Roger Marolt: Roger This |

Roger Marolt: Roger This

Do we really need to name the east summit of Mount Sopris after John Denver? Nothing personal, but I think the capital of Colorado and the popular cheesy omelet with diced ham and onions (mmm…) are already enough.

I think a more sincere gesture by the petition-circulating frea… admiring fans who are trying to officially accomplish this by filing a lot of paperwork with the government would be for them to change their own names to “John Denver” instead. After all, mountains will ultimately crumble but our souls will live on, and if we name our very souls “John Denver” then there will be a lot of John Denvers traveling down that country road into the ever after paradise that the first John Denver allegorically called “West Virginia” so that we all could envision something worth shooting for.

Here in Aspen we’ve already changed the name of a park for the guy. I mean this literally. What used to be the wooded and weeded bank of Rio Grande Park, where rugby players politely urinated partially out of sight of the spectators during halftime of their games, is now the John Denver Sanctuary. Yes, we really did rename a “park” a “sanctuary” for the ol’ country boy. That’s clout!

I have to believe that John Denver himself had more respect for the mountains than his well-intentioned admirers. His songs brought them (the mountains, not his admirers) to life and gave each an essence that we need to respect and nurture. If this is the case, doesn’t somebody have to stand up for the mountains’ rights? Who better than the nu… fans who live by John Denver’s words?

Mountains are certainly big and strong and very healthy, judging by their average life expectancies, but they have no voice. John Denver cared for them deeply and took it upon himself to speak on their behalf, and he did it so well that we all got to understand and know them on a deeper level. I personally feel that John Denver would be appalled that we now try to impose our will on these inspiring masses of solid rock and minerals by naming them after mere mortals, no matter how many Grammys they might have been nominated for, or even won.

Names bind, categorize, and ultimately limit whatever they hang on. If we take the time to think about John Denver and his message of love for the freedom that nature so abundantly possess and faithfully shares with each one of us if only we ask it to, it actually makes more sense to circulate a petition to ask the government to remove the names from all mountains in our state, and from all other significant natural landmarks as well.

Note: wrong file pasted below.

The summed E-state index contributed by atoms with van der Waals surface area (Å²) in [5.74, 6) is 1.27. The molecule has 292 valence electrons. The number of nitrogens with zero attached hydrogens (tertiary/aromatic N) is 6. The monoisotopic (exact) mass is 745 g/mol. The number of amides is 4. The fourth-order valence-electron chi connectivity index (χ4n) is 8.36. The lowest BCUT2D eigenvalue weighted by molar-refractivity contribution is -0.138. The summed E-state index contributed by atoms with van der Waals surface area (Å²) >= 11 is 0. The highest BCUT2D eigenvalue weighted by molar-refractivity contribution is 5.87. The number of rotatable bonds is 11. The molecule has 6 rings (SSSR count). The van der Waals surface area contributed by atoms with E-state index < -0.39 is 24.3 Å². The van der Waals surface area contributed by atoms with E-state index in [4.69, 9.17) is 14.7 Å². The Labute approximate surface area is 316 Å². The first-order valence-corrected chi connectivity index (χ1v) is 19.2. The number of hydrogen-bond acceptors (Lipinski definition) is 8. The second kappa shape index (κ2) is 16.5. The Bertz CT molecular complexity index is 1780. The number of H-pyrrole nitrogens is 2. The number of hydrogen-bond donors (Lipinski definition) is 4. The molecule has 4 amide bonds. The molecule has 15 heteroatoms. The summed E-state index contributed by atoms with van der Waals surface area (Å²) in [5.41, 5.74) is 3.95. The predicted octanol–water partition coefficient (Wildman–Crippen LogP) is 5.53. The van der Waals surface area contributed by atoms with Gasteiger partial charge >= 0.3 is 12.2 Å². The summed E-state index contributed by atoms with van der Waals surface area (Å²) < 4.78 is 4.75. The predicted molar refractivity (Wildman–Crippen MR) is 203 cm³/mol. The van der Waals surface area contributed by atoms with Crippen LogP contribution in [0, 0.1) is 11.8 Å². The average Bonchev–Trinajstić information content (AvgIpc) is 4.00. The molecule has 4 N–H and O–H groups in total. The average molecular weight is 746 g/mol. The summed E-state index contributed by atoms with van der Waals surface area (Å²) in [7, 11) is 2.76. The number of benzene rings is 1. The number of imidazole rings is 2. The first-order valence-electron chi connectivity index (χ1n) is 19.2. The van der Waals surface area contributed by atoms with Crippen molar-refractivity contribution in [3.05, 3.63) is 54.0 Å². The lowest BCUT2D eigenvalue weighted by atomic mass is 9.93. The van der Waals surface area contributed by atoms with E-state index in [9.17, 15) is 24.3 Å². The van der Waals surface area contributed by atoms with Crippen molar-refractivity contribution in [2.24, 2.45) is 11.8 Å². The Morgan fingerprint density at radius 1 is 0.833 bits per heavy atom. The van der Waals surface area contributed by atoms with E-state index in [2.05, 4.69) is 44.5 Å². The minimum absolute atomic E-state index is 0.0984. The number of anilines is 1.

Aren’t we and the mountains freer when we can point to a grand peak and identify it by its nature rather than by the name it inherited from a politician long returned to dust or an expensive liberal arts college: “What do they call that mountain over there?” “The one with the delicately striated granite pattern highlighted by the sun shining through the foreboding thunderheads?” “No, come here. Look through the middle branch of that spruce just to the left of the picnic table. Here, let me move that beer bottle.” “Oh, I see. With the snowfield in the shape of Bambi’s profile?” “Yeah, that one.” “Nothing” “What?” “We don’t call it anything. It’s known by its essence.” “Oh.” “Do you want to hold hands?” “Sure.” “Sing?” “… I guess.”

We must remember that the reason we never name mountains after living people is because no living person’s name can adequately adorn such an inspirational creation of the natural world. We often forget that people don’t change much for the better after they die; so why the namesakes then? Ironically, John Denver may have been more in tune with this notion than most; either that or he was just a clever songwriter paying for the jet fuel by bamboozling us into feeling warm and fuzzy listening to America’s top 20.

John Denver legally changed his last name from Deutschendorf to Denver because: a) he found his original name awkward to say, much less spell aloud to airline ticket agents, b) he absolutely loved the city of Denver, Colorado, c) “John Aspen” would have been too obviously pretentious, d) a catchy name is worth millions in the music business, e) all of the above. The answer is: We don’t know … for sure. The point is that had he not changed his name we probably wouldn’t have bought his records, we wouldn’t have gotten to know and fall in love with him, he wouldn’t have become rich and famous, and, if none of this happened, we wouldn’t even be having this discussion.

The further point would seem to be, then, why do we want to change the name of a mountain to the changed name of a changed man? And, at this juncture I will offer a thought to those who believe that John Denver was inspired, sitting on that east peak of Mount Sopris, to write his most famous song, “Rocky Mountain High”: If he was so incredibly struck by that particular point on this huge planet and was already in the game of changing names anyway, then why didn’t he change his name to Steve Sopris?

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